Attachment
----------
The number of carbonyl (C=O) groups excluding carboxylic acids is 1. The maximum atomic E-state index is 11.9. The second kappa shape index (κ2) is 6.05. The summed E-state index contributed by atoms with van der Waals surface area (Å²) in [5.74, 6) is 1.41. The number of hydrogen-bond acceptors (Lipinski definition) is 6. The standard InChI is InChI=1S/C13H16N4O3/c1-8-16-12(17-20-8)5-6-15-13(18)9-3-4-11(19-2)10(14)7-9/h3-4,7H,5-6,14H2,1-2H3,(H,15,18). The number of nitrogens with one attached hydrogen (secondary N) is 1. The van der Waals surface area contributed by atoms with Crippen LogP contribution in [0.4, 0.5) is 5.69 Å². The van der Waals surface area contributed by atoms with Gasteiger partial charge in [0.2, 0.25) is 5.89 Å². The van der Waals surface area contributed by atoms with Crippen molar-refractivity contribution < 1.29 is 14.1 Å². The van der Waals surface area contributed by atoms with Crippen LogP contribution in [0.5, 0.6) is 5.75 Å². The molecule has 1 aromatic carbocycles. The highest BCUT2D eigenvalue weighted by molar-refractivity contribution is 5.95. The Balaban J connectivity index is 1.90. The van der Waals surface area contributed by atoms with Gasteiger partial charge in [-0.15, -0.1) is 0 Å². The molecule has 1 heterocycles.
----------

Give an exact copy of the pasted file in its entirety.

The number of carbonyl (C=O) groups excluding carboxylic acids is 1. The maximum atomic E-state index is 11.9. The second kappa shape index (κ2) is 6.05. The summed E-state index contributed by atoms with van der Waals surface area (Å²) in [5.74, 6) is 1.41. The number of hydrogen-bond acceptors (Lipinski definition) is 6. The standard InChI is InChI=1S/C13H16N4O3/c1-8-16-12(17-20-8)5-6-15-13(18)9-3-4-11(19-2)10(14)7-9/h3-4,7H,5-6,14H2,1-2H3,(H,15,18). The number of nitrogens with one attached hydrogen (secondary N) is 1. The van der Waals surface area contributed by atoms with Crippen LogP contribution in [0.4, 0.5) is 5.69 Å². The van der Waals surface area contributed by atoms with Gasteiger partial charge in [0.2, 0.25) is 5.89 Å². The van der Waals surface area contributed by atoms with Crippen molar-refractivity contribution < 1.29 is 14.1 Å². The van der Waals surface area contributed by atoms with Crippen LogP contribution in [0.5, 0.6) is 5.75 Å². The molecule has 1 aromatic carbocycles. The highest BCUT2D eigenvalue weighted by molar-refractivity contribution is 5.95. The Balaban J connectivity index is 1.90. The van der Waals surface area contributed by atoms with Gasteiger partial charge in [-0.15, -0.1) is 0 Å². The molecule has 1 heterocycles.